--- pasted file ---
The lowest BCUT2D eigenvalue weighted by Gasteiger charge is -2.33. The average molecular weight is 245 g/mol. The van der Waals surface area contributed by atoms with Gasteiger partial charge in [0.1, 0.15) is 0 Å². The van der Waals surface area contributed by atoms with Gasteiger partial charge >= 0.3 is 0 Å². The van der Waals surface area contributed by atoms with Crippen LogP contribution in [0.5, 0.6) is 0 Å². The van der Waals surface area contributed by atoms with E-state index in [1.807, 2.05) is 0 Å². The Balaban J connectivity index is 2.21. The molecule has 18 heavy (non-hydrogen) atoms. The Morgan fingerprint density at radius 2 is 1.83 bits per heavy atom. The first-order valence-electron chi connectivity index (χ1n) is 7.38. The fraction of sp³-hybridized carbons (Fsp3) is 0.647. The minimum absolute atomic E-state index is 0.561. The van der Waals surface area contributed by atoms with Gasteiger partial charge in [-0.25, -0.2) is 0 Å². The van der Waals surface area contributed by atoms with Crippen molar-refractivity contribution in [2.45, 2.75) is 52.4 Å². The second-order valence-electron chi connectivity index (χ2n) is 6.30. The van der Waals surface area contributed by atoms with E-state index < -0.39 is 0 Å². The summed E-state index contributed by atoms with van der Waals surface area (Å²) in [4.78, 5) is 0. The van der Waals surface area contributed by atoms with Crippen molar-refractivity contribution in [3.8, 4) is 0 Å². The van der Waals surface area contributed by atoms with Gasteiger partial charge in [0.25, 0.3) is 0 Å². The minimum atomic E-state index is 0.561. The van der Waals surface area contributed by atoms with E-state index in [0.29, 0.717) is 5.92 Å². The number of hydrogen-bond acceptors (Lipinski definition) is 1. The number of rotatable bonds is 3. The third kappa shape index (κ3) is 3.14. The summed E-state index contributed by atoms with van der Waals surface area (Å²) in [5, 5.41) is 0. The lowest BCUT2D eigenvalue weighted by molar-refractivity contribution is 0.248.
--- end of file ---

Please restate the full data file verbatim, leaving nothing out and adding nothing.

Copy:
The lowest BCUT2D eigenvalue weighted by Gasteiger charge is -2.33. The average molecular weight is 245 g/mol. The van der Waals surface area contributed by atoms with Gasteiger partial charge in [0.1, 0.15) is 0 Å². The van der Waals surface area contributed by atoms with Gasteiger partial charge >= 0.3 is 0 Å². The van der Waals surface area contributed by atoms with Crippen LogP contribution in [0.5, 0.6) is 0 Å². The van der Waals surface area contributed by atoms with E-state index in [1.807, 2.05) is 0 Å². The Balaban J connectivity index is 2.21. The molecule has 18 heavy (non-hydrogen) atoms. The Morgan fingerprint density at radius 2 is 1.83 bits per heavy atom. The first-order valence-electron chi connectivity index (χ1n) is 7.38. The fraction of sp³-hybridized carbons (Fsp3) is 0.647. The minimum absolute atomic E-state index is 0.561. The van der Waals surface area contributed by atoms with Gasteiger partial charge in [-0.25, -0.2) is 0 Å². The van der Waals surface area contributed by atoms with Crippen molar-refractivity contribution in [2.45, 2.75) is 52.4 Å². The second-order valence-electron chi connectivity index (χ2n) is 6.30. The van der Waals surface area contributed by atoms with E-state index < -0.39 is 0 Å². The summed E-state index contributed by atoms with van der Waals surface area (Å²) in [4.78, 5) is 0. The van der Waals surface area contributed by atoms with Crippen molar-refractivity contribution in [3.8, 4) is 0 Å². The van der Waals surface area contributed by atoms with Gasteiger partial charge in [0.25, 0.3) is 0 Å². The minimum atomic E-state index is 0.561. The van der Waals surface area contributed by atoms with E-state index in [0.29, 0.717) is 5.92 Å². The number of hydrogen-bond acceptors (Lipinski definition) is 1. The number of rotatable bonds is 3. The third kappa shape index (κ3) is 3.14. The summed E-state index contributed by atoms with van der Waals surface area (Å²) in [5, 5.41) is 0. The lowest BCUT2D eigenvalue weighted by molar-refractivity contribution is 0.248.